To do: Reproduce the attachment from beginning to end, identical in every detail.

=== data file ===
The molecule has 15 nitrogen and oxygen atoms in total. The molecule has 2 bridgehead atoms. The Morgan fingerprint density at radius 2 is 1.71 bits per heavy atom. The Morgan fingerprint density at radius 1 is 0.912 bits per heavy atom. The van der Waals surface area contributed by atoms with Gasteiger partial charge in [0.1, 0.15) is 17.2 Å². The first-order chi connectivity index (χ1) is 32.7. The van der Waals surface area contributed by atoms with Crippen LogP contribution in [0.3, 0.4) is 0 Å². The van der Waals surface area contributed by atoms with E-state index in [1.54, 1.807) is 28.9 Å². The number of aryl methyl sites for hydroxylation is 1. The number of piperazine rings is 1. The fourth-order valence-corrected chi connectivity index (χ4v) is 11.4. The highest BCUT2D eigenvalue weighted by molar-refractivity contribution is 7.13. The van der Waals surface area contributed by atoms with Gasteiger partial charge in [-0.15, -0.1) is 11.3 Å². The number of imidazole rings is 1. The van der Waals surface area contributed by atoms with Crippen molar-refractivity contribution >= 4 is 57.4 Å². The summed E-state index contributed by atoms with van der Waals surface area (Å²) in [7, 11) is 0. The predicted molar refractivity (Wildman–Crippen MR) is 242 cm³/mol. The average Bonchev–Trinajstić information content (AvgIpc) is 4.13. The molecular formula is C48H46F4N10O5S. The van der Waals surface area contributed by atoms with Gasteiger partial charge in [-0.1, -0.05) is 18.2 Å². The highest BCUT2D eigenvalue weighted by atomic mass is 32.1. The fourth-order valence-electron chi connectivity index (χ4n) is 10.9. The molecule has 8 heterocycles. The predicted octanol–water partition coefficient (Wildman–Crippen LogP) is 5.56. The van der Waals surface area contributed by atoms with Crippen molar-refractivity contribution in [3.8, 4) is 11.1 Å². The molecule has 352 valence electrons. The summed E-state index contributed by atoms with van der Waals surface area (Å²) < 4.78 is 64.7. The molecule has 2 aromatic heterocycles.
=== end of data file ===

The molecule has 15 nitrogen and oxygen atoms in total. The molecule has 2 bridgehead atoms. The Morgan fingerprint density at radius 2 is 1.71 bits per heavy atom. The Morgan fingerprint density at radius 1 is 0.912 bits per heavy atom. The van der Waals surface area contributed by atoms with Gasteiger partial charge in [0.1, 0.15) is 17.2 Å². The first-order chi connectivity index (χ1) is 32.7. The van der Waals surface area contributed by atoms with Crippen LogP contribution in [0.3, 0.4) is 0 Å². The van der Waals surface area contributed by atoms with E-state index in [1.54, 1.807) is 28.9 Å². The number of aryl methyl sites for hydroxylation is 1. The number of piperazine rings is 1. The fourth-order valence-corrected chi connectivity index (χ4v) is 11.4. The highest BCUT2D eigenvalue weighted by molar-refractivity contribution is 7.13. The van der Waals surface area contributed by atoms with Gasteiger partial charge in [-0.15, -0.1) is 11.3 Å². The number of imidazole rings is 1. The van der Waals surface area contributed by atoms with Crippen molar-refractivity contribution >= 4 is 57.4 Å². The summed E-state index contributed by atoms with van der Waals surface area (Å²) in [7, 11) is 0. The predicted molar refractivity (Wildman–Crippen MR) is 242 cm³/mol. The average Bonchev–Trinajstić information content (AvgIpc) is 4.13. The molecular formula is C48H46F4N10O5S. The van der Waals surface area contributed by atoms with Gasteiger partial charge in [-0.1, -0.05) is 18.2 Å². The highest BCUT2D eigenvalue weighted by atomic mass is 32.1. The fourth-order valence-electron chi connectivity index (χ4n) is 10.9. The molecule has 8 heterocycles. The predicted octanol–water partition coefficient (Wildman–Crippen LogP) is 5.56. The van der Waals surface area contributed by atoms with Crippen molar-refractivity contribution in [3.8, 4) is 11.1 Å². The molecule has 352 valence electrons. The summed E-state index contributed by atoms with van der Waals surface area (Å²) < 4.78 is 64.7. The molecule has 2 aromatic heterocycles.